Daniel López drinks the hemp CBD beverage Vybes to help him during his shift as a coffee manager in downtown Orlando.
“It gives me more focus to get through it,” the 27-year-old said. “If I didn’t sleep well the night before, I’d rather drink (Vybes) than an energy drink. When you drink an energy drink, you just go high and then you crash.”
The coffee shop and bar where Lopez works, Craft & Common, carries the beverage. It is one of more than 15 spots in Central Florida where Vybes is now distributed by Orlando-based Sunshine State Distributing.
Companies see CBD beverages as a growth opportunity following the 2018 Farm Bill’s elimination of hemp from marijuana’s definition in the Controlled Substances Act as well as a new Florida law that made hemp legal in the state. It is defined as having a 0.3% or less concentration of the tetrahydrocannabinol, or THC, the euphoria-inducing compound in marijuana.
Still, even a small amount of THC could potentially trigger a positive drug test conducted by an employer or law enforcement. The Food and Drug Administration is looking at regulations for CBD as well as how it affects human health.
“It’s a huge growth market around the country, and we felt that we are small enough and agile enough to find those opportunities,” said Chris Larue, president of Sunshine State Distributing. “We think the CBD beverage category could be as big as the energy drink category.”
His company is not only distributing the Los Angeles-based Vybes, and offers flavors such as blueberry mint and peach ginger, but has also recently agreed to distribute Central Florida-based Elev8’s hemp CBD-infused lemon iced tea and hemp CBD-infused iced coffee. Both companies state their products are THC free.
In addition to the ready-to-drink beverages, Elev8, which has warehouse space in a Longwood industrial park and an office in Orlando, also makes packaged hemp coffee and tea. Elev8 CEO Ryan Medico said the company started because he loved coffee and saw an opportunity.
“It’s a huge market,” he said. “It’s up and coming.”
Vybes founder Jonathan Eppers said he never anticipated CBD would explode in the way it has.
“I think we live in a time when people are feeling more and more anxious and stressed,” he said.
The Food and Drug Administration has approved one cannabis-derived drug, Epidiolex, that requires a prescription and is used to treat seizures. It has also approved three other “cannabis-related” drugs that require prescriptions.
The FDA states on its website there may be some products that add CBD to food or label CBD as a health supplement even though it is illegal under federal law to market CBD that way. Vybes and Elev8 don’t make health claims about their products.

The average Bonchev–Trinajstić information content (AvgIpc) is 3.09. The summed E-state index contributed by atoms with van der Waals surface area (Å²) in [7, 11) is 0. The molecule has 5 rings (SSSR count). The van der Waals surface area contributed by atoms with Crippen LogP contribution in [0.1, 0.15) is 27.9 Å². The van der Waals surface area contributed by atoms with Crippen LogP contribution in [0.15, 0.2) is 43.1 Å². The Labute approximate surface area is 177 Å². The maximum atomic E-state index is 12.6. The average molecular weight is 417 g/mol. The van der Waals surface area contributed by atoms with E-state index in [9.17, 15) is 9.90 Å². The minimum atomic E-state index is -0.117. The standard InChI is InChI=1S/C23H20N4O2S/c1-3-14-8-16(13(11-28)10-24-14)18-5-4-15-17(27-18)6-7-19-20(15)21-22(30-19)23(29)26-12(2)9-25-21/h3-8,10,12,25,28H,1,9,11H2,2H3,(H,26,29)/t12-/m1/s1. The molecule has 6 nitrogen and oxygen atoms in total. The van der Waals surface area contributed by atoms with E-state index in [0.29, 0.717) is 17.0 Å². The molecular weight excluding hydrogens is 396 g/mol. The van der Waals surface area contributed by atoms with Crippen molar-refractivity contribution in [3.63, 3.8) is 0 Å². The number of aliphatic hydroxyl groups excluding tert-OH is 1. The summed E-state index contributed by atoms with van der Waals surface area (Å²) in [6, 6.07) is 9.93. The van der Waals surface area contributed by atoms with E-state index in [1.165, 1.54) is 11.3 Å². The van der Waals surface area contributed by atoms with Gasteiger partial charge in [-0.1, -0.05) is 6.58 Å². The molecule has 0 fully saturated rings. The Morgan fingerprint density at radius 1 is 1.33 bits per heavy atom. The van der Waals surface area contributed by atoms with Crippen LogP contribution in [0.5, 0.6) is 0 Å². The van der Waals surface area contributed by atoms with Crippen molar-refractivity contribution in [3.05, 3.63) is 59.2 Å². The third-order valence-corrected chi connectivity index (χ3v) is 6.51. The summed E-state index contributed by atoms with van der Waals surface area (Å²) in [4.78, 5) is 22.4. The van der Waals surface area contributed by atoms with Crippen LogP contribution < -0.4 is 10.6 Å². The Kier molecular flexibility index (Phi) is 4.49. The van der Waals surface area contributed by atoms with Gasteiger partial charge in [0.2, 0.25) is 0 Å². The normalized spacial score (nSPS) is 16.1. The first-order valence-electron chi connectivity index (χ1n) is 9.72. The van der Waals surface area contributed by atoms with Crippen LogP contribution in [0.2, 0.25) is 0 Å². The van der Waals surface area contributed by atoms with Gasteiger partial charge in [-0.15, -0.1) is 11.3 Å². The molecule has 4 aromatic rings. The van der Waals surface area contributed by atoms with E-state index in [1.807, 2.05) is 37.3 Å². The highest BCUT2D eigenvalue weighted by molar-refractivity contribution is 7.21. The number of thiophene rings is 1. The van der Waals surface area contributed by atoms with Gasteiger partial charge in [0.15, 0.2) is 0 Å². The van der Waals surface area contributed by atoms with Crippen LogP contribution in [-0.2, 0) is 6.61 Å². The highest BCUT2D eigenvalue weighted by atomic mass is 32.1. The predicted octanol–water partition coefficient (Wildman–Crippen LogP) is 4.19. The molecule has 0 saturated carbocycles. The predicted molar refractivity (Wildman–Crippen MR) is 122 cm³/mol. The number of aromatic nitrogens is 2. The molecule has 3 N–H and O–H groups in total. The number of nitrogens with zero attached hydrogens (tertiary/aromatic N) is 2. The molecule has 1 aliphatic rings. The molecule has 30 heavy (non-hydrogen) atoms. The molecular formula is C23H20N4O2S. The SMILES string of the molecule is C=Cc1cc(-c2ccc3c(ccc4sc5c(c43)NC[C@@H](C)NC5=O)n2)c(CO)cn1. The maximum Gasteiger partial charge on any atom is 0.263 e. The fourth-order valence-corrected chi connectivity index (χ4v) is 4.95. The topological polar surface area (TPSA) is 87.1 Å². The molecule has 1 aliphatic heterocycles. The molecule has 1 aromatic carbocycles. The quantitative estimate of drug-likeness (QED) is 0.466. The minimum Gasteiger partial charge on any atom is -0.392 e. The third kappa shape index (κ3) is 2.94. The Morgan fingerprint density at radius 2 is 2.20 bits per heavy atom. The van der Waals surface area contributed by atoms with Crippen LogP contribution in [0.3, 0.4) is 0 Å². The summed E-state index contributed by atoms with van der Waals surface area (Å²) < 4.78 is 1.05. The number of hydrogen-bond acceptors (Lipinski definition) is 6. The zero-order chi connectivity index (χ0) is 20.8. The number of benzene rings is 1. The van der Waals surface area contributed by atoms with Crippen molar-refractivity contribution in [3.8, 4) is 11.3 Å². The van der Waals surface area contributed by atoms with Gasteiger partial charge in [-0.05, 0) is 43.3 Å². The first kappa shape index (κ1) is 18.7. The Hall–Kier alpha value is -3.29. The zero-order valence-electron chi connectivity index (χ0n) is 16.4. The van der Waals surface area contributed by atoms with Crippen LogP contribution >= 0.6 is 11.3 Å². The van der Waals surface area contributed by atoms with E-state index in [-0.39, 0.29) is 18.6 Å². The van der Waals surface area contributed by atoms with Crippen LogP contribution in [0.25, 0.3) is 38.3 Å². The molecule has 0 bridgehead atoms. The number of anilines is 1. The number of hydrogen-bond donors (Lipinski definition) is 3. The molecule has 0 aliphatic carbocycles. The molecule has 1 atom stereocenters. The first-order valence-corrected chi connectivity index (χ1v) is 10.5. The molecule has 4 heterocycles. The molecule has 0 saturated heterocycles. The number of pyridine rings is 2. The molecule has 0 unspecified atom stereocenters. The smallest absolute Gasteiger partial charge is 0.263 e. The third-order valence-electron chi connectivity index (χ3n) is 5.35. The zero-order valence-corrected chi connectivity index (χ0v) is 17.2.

The administration is evaluating regulations, including if legislation is needed, for cannabis-derived products like CBD meant for non-medicinal uses.
“The information we have underscores the need for further study and high quality, scientific information about the safety and potential uses of CBD,” the FDA states on its website.
Orlando Health Dr. Benjamin Kaplan, a state-approved prescriber of medical marijuana who is not actively prescribing, stresses that CBD users should be cautious.
“CBD is an active ingredient that can affect your body,” he said. “I would talk to your doctor before taking these sorts of chemicals.”
Asked if small amounts of THC in CBD products would generally show up on a drug test for marijuana, Kaplan said it would depend on the sensitivity of the test as well as a person’s metabolism and how much that person had consumed. THC can eventually add up in a person’s system, he said.
Kaplan said the amount of THC in a product would depend on the harvesting and production process. He pointed out there are no FDA regulations about how companies are making their drinks.
Both Elev8 and Vybes state their beverages contain no THC. Eppers and Medico both said their products use CBD that is extracted and isolated from the rest of the plant.
“CBD is CBD,” Medico said. “THC is a different compound from the plant. The plant produces both.”
Both companies also use lab testing, with Vybes posting results on its website. Elev8 is adding QR codes to its bottles and cans that will lead to lab results.
“We do this to increase our transparency with our customers as well as to comply with the regulatory standards in different states,” Medico said.
He said with the ready-to-drink market being so new, the industry is under scrutiny and his business wanted to play it safe by using what the industry calls an “isolate.”
All of this underscores a point made by Sunshine State Distributing’s Larue: “We’re still on the education curve in Florida,” he said.